The women’s prison population in England and Wales has doubled in the past 20 years. As a result, there are now close to 7,000 women reentering society each year. Most will not have a home to go to, most will not find employment and most will reoffend.
It is an epidemic and homelessness is at the crux. On release, six in 10 women do not have a home to go to. With no place of their own, some are turned down by friends and family who avoid them due to their conviction. With sparse temporary accommodation available to local authorities, women end up on the streets. It is an issue in itself which also lends to further difficulties.
Without an address – permanent or temporary – safe and secure employment is near impossible. Women leaving prison already encounter difficulties in finding work owing to the legal requirement to declare convictions if asked by employers.
As a result, fewer than one in 10 women released from a prison sentence of under 12 months manage to secure a ‘positive employment outcome’ within a year. This is three times worse than the equivalent figure for men.
For those that struggle to find work, and often for those who are successful in their search, social security can be difficult to come by. Women leaving prison are woefully neglected of advice and support.
The subsequent financial difficulties inevitably takes its toll on family life. Two-thirds of women in prison have dependent children – when they leave there is often sparse support available to mothers, who through a lack of employment and advice, live in poverty.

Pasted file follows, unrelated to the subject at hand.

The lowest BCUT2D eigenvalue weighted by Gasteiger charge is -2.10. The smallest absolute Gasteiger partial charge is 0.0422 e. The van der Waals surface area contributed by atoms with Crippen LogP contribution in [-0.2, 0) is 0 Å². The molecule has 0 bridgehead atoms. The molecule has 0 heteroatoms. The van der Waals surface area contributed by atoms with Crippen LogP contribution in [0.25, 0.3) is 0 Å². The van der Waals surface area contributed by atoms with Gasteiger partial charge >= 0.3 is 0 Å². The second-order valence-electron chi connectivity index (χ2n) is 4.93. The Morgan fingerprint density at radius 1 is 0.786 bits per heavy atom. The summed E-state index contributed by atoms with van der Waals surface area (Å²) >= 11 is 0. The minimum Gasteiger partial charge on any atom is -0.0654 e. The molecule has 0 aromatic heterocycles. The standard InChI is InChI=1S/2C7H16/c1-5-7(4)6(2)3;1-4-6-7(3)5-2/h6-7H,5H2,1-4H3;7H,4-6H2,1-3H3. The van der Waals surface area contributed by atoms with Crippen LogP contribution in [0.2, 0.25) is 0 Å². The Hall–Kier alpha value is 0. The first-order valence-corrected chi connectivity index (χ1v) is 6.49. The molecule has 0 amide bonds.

Without a home, without income and without family, the path to reconviction is clear. 45 per cent of women are reconvicted within one year of leaving prison. Many women will reoffend to fund a life outside of prison, though many will do so aware that life can be easier inside.
To address the situation, we need to work towards every woman leaving prison has somewhere to live. One in three women in prison lose their homes and many have nowhere temporary to stay as they adjust back into society. We need to ensure supported housing is available for those that have nowhere else to turn. Some prisons are reported to have given tents and sleeping bags to those leaving – it is an indictment of the lack of supports that leaves women turning to the streets.
Prison staff want to help, but cutbacks delivered by the government have left them unable to. Funding for career and housing advice has been neglected, leaving prisons unable to best prepare women for life after prison. The resulting impact on mental health creates further problems. A majority of women in prison now suffer from some form of mental health issue.
All of the above difficulties can be exacerbated further by women being relocated away from their families. There are only twelve women’s prisons across England and Scotland, and none at all in either Wales or Northern Ireland. For Welsh women the closest facility is in Gloucestershire. The result of custody far from family can be further social isolation for women upon release, and a harmful effect on the welfare of children.
Upon release, women can face further difficulties when a lack of local provision means that they again are located far from their family. For some women, living in approved properties is a condition of release on licence. Only six of which properties exist in the United Kingdom – none of which are in Wales, and there are even none in London.
The number of women leaving prison is increasing, and although a Labour government should aim to reduce the prison population, this cannot be our only focus. We must pay attention to the women who leave prison, and in particular the poverty, isolation and reoffending that often follows. Women need better support while in prison, and they need better support once they have left prison. Only then can Labour have a policy on justice that stays true to our party’s values.